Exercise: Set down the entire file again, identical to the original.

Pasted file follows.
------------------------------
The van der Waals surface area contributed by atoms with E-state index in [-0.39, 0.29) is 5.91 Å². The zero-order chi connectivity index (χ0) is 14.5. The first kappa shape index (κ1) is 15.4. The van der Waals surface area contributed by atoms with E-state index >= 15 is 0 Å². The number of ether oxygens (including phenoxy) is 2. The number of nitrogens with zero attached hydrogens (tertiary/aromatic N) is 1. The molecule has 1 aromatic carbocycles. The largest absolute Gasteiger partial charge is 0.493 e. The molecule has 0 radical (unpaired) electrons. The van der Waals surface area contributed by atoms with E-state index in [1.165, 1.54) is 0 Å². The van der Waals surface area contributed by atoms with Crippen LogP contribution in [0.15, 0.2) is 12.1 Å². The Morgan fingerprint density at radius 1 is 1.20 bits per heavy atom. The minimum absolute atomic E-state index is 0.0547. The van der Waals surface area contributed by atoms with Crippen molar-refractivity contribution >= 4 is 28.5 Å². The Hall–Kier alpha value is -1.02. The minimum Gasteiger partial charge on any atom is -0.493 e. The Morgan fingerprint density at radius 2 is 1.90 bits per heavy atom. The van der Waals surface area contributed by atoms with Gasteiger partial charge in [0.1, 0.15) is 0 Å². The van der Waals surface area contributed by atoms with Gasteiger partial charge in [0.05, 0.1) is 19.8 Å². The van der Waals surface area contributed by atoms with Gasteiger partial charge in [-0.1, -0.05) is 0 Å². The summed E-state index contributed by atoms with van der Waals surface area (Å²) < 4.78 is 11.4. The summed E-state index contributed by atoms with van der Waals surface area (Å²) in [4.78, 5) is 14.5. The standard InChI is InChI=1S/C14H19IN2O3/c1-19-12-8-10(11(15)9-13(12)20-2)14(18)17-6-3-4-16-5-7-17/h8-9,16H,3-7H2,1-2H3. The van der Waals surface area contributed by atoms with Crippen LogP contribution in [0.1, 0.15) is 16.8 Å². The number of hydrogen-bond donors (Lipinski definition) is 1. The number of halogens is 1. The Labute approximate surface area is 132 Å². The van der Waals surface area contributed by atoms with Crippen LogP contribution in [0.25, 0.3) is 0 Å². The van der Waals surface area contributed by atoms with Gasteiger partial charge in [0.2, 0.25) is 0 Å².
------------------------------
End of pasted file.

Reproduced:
The van der Waals surface area contributed by atoms with E-state index in [-0.39, 0.29) is 5.91 Å². The zero-order chi connectivity index (χ0) is 14.5. The first kappa shape index (κ1) is 15.4. The van der Waals surface area contributed by atoms with E-state index >= 15 is 0 Å². The number of ether oxygens (including phenoxy) is 2. The number of nitrogens with zero attached hydrogens (tertiary/aromatic N) is 1. The molecule has 1 aromatic carbocycles. The largest absolute Gasteiger partial charge is 0.493 e. The molecule has 0 radical (unpaired) electrons. The van der Waals surface area contributed by atoms with E-state index in [1.165, 1.54) is 0 Å². The van der Waals surface area contributed by atoms with Crippen LogP contribution in [0.15, 0.2) is 12.1 Å². The Morgan fingerprint density at radius 1 is 1.20 bits per heavy atom. The minimum absolute atomic E-state index is 0.0547. The van der Waals surface area contributed by atoms with Crippen molar-refractivity contribution >= 4 is 28.5 Å². The Hall–Kier alpha value is -1.02. The minimum Gasteiger partial charge on any atom is -0.493 e. The Morgan fingerprint density at radius 2 is 1.90 bits per heavy atom. The van der Waals surface area contributed by atoms with Gasteiger partial charge in [0.1, 0.15) is 0 Å². The van der Waals surface area contributed by atoms with Gasteiger partial charge in [0.05, 0.1) is 19.8 Å². The van der Waals surface area contributed by atoms with Gasteiger partial charge in [-0.1, -0.05) is 0 Å². The summed E-state index contributed by atoms with van der Waals surface area (Å²) < 4.78 is 11.4. The summed E-state index contributed by atoms with van der Waals surface area (Å²) in [4.78, 5) is 14.5. The standard InChI is InChI=1S/C14H19IN2O3/c1-19-12-8-10(11(15)9-13(12)20-2)14(18)17-6-3-4-16-5-7-17/h8-9,16H,3-7H2,1-2H3. The van der Waals surface area contributed by atoms with Crippen LogP contribution in [0.1, 0.15) is 16.8 Å². The number of hydrogen-bond donors (Lipinski definition) is 1. The number of halogens is 1. The Labute approximate surface area is 132 Å². The van der Waals surface area contributed by atoms with Crippen LogP contribution in [0.25, 0.3) is 0 Å². The van der Waals surface area contributed by atoms with Gasteiger partial charge in [0.2, 0.25) is 0 Å².